Out of 73 dying targets he hit 73.
The half-price sale of embroideries
and hot weather goods of all kinds con
tinue to draw the crowds to E. D. Fitz
patrick's, the White Front dry goods
A. M. Covert on Saturday save de
cided indications of an improvement in
his condition and since then, has been
gaining steadily. He is still in the
Bellwood will have two rural free
delivery routes, covering an area of sixty
nine square miles, with population of
1,095. The routes have been ordered
established on July 15.
Mr. and Mrs. Will Farrand of Coun
cil Bluffs are visiting the family of Frank
Farrand. The two families will spend
the week at McPhersona lake, eight
miles east of the city.
Becently the boiler at the Olden
busch creamery burst and caused con
siderable damage. The Nebraska-Iowa
Creamery company have closed the place
on account of the damage.
We see by the Fremont Herald that
Manager Backus was in that city one day
last week with his Tndian ball team on
its way to Valley where they were to
play a game with the team at that place.
Leo Gutzmer, who went last week to
Minneapolis to take a position with the
Great Northern railroad returned Satur
day and left Monday for Omaha and will
later go to California. Leo says Minne
apolis is too cold a climate for him.
A Norfolk citizen is agitating the
buying of ground for park purposes for
the dry and mentions the fact that
Columbus is one of the up-to-date towns
in that line, this city being' blessed with
two very good ones in different sections
of the town.
F.T. Walker sold his Spalding ranch
of 1,040 acres to a man from Colfax
county. Mr. Walker and a gentleman
from Cedar Bapids purchased this ranch
about a year ago for S12J50 per acre and
sold it at $20. which ia a nice advance
within a year.
Mrs. M. Euntzelman waa called to
Omaha today by a telephone message
stating that her husband, who is visiting;
there, in attempting to step from estreat
car Sunday, fell to tie walk and frac
tured his skull. No farther particslars
are yet known.
Mr. John O'Shea of Newman Grove
and Mrs. TiirTie Murphy of Humphrey
were married Wednesday morning at 9
o'clock in the Catholic church in Hum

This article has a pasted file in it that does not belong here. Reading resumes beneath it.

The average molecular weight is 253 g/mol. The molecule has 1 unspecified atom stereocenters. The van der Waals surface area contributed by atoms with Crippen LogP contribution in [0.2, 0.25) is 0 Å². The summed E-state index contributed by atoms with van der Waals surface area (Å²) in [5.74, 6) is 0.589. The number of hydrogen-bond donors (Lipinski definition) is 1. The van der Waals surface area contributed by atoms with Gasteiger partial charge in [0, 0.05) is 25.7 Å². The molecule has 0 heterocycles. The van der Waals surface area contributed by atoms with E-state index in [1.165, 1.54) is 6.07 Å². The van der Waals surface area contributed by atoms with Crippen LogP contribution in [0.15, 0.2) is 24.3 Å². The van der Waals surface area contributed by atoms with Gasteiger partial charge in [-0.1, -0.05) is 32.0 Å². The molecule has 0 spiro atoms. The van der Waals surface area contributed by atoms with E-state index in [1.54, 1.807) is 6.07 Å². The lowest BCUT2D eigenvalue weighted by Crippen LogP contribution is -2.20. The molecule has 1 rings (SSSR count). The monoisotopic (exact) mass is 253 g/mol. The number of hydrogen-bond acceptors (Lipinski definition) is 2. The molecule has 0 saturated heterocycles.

phrey. Mr. and Mra. O'Shea expect to
leave this week for California where they
will spend the summer.
The Bellwood Gazette says that the
neeced depositors of the defunct Platte
Valley State Bank got 5 per cent of their
money back the latter part of last
It wasn't very much; bnt than it
better than black eye. More ia prom
ised providing law suits dont eat it mp.
The Howella Journal aeyathet eoaae
may doubt the stiteaaect that there ia
money in poultry, but J. W. Kucera of
Stanton county is not of the number.
Wednesday he marketed a docea spring
chickens that weighed an even tkirty-
four pounds and hrrraght him
cents per pound. S5J0 iaat bad for a
W. L. Chenoweth retmrna to Coins
bus today from Manjarac, Micky
be has been for several th.
Chenowetb awes bask to tab
of the new dry goode deaertaaeat of the
Gray Mercantile Co. Ha will aoorn re
turn east to aaBJat in avtcsawiac the
goode. Hia many frieada will heartily
jnvestignte Osteopathy; tta
Another sjorioaw rain fell in
vianity Thursday night.
For watches and doeka aae the
A drink that always
medal coaTea, ILRLoadesil:
tzip to David City and
Do not fail to aae our 8-faoi
Dr. HcEasn'a method of
iTtrtrmm platSB plaCBB them OB
equality with gold.
The coffee that aaUa. Why?
it pleaaaa, The celebrated gold medal
E. B. London & Bro.
Mra. E. M. Eiaaman left Monday for
Nebraska City to join her husband who
ia engaged in business there.
Born, June 14, to Mis. B. B. Dsnlap
of Franklin, Nebraska, aeon. The Dam
lap family were formerly residents of
Emil Hoehen was released thai af
ternoon from the charge of deesrtioa
from the U. S. navy. Judge Hollenbeek
presided in the
The picnic of the German Lntheran
church congregation announced to take
place today (Tuesday) has been post
poned to a later day.
Poles have arrived for the Lotrske
Independent telephone line which will
be extended from the Shell creek bridge